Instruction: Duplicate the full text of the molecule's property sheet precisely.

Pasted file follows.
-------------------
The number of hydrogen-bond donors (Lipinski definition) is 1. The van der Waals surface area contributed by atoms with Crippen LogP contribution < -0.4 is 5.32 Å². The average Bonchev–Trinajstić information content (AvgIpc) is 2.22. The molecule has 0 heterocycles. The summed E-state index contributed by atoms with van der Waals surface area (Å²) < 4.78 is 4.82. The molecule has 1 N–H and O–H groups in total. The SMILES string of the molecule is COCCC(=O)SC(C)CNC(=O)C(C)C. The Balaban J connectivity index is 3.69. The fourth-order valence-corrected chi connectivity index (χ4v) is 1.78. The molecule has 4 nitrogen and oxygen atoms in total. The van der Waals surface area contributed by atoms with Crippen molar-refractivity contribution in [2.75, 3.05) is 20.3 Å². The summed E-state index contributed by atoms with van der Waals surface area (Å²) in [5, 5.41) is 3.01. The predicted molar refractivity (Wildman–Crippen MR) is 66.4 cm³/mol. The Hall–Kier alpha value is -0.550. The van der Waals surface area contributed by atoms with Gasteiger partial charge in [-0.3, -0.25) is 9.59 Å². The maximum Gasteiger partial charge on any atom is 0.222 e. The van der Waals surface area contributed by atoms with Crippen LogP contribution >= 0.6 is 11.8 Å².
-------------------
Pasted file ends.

The number of hydrogen-bond donors (Lipinski definition) is 1. The van der Waals surface area contributed by atoms with Crippen LogP contribution < -0.4 is 5.32 Å². The average Bonchev–Trinajstić information content (AvgIpc) is 2.22. The molecule has 0 heterocycles. The summed E-state index contributed by atoms with van der Waals surface area (Å²) < 4.78 is 4.82. The molecule has 1 N–H and O–H groups in total. The SMILES string of the molecule is COCCC(=O)SC(C)CNC(=O)C(C)C. The Balaban J connectivity index is 3.69. The fourth-order valence-corrected chi connectivity index (χ4v) is 1.78. The molecule has 4 nitrogen and oxygen atoms in total. The van der Waals surface area contributed by atoms with Crippen molar-refractivity contribution in [2.75, 3.05) is 20.3 Å². The summed E-state index contributed by atoms with van der Waals surface area (Å²) in [5, 5.41) is 3.01. The predicted molar refractivity (Wildman–Crippen MR) is 66.4 cm³/mol. The Hall–Kier alpha value is -0.550. The van der Waals surface area contributed by atoms with Gasteiger partial charge in [-0.3, -0.25) is 9.59 Å². The maximum Gasteiger partial charge on any atom is 0.222 e. The van der Waals surface area contributed by atoms with Crippen LogP contribution >= 0.6 is 11.8 Å².